The older I get, the more I’m believing in fate and that things happen for a reason.
Who knows. Maybe there’s no such thing as fate. Maybe things don’t happen for a reason. Maybe I’m just looking for some explanation as to why we have gone through the things we have gone through.
Whether it’s fate or not, I feel like the universe is pointing me in certain directions because there are people I was meant to meet and things I was meant to do and lessons I was meant to learn.
And although financial difficulties totally blow, and the stress of things we’ve endured (like a near foreclosure on our home) is exhausting and frustrating and nerve wracking, more and more, I’m thinking these things were supposed to happen.
I think we needed to learn a thing or two.
Money doesn’t solve all your problems. I mean, there are super rich people whose lives are seriously fucked up.
But not having enough money to live comfortably is debilitating. It affects the amount of time you can spend with your family. It affects the way you treat your kids and the quality of the time you have available to spend with them. It affects your marriage. It affects your health. It affects all aspects of your life.
Especially your freedom to do the things you want. And not just big things. Little things. All the things.
As Zig Ziglar said, Money isn’t the most important thing in life, but it’s reasonably close to oxygen on the ‘gotta have it’ scale.
I don’t need to have bazillions of dollars. I have learned in the last couple years that I need much less to be happy than I ever thought before.
But my goal is to get to the point where I never, EVER have to worry about money again.
I think one of the things we often do when thinking about how to have more money is that in order to have more, we have to make more. And we go crazy and drive ourselves into the ground trying to find more ways and more time to make money.
Sometimes this isn’t an option. Not in the immediate future, anyway.
But there are lots of ways we can make more money. And one of the biggest ways we can do that without taking on another job or getting a raise is reducing the amount of money we need to survive. I don’t think we look at this stuff very often.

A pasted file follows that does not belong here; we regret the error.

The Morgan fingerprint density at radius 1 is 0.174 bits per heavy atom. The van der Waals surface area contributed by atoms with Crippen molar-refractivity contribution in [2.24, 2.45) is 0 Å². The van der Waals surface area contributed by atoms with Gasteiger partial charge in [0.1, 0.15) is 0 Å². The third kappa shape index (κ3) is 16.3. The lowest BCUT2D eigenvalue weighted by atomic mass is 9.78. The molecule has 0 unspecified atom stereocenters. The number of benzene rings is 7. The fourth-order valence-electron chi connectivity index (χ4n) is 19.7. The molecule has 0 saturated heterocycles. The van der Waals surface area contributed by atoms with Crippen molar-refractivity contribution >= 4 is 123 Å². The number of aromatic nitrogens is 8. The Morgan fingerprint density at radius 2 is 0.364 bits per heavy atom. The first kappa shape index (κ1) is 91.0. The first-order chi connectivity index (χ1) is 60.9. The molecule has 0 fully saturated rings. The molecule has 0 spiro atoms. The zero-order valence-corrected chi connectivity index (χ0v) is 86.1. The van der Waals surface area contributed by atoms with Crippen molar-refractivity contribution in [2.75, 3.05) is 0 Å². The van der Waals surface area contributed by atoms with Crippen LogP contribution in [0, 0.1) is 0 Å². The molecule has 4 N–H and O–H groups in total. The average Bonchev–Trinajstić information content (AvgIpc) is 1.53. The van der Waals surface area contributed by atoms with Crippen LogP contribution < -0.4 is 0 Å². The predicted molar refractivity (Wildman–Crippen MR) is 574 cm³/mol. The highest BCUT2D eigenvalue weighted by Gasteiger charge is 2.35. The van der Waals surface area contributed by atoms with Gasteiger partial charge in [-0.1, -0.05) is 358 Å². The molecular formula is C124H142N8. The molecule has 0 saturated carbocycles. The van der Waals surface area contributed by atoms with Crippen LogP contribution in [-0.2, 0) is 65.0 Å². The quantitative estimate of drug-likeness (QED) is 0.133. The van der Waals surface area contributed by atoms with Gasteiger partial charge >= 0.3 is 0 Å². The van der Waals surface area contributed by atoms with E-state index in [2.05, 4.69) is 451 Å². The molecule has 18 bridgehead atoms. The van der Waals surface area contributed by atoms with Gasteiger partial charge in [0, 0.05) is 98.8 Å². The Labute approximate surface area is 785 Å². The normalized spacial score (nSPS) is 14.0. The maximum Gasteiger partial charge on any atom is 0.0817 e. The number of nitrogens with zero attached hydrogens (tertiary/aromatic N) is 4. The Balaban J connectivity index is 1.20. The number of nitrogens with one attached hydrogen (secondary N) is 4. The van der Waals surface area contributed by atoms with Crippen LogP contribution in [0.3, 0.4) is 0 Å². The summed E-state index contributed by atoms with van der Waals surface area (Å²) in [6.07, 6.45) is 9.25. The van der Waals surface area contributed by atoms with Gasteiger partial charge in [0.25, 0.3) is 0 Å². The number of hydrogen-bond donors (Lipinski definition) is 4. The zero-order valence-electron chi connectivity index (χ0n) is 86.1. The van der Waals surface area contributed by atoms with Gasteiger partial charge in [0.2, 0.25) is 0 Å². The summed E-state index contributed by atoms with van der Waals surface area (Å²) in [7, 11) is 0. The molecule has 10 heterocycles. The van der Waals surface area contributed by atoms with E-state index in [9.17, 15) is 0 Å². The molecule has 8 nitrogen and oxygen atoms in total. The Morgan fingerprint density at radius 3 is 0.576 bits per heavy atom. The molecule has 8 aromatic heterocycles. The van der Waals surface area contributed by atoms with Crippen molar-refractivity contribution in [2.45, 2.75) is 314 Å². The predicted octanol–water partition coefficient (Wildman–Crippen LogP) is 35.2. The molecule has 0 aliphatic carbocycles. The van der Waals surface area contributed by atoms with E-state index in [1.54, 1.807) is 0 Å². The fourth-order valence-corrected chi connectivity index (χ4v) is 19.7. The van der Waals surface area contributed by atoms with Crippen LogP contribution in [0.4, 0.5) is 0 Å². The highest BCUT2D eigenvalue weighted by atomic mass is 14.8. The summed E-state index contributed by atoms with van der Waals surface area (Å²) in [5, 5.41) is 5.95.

If we change the way we spend our money, we will have more of it left over at the end of every week and every month and every year. And that will give us more freedom.
I really wish I had made some changes years ago. I wish I had realized back when we first got married what was really important and what didn’t really matter at all.
I wish I had felt confident enough back then to not give a flying f*ck what anybody else thought about the kind of car I drove or the labels on my clothing.
I wish I had realized what things would really be important to my kids and which things wouldn’t have mattered at all two or three or ten years later.
My husband and I spent years wasting money that didn’t need to be spent.
Like on summer camps.
We spent a lot of money on camps for our kids. Baseball camp. Basketball camp. Horseback riding camp. Dance camp. Day trip camps.
For some reason I had myself convinced that the kids needed to go to those camps. Because everyone else’s kids were going to camp. My kids were going to miss out on something really important if they didn’t go to camp!
You know how many of those camps made a lasting impression on my kids?
Not really any of them. And we spent an assload of money on them.
This may not be the case for everyone. Maybe camps aren’t the thing you are spending money on. Maybe it’s something else.
It could be cable or an unnecessary cell phone plan. Maybe it’s an over-the-top vacation (or two) each year. Maybe you lease a new car every three years or you eat out more often than you eat in.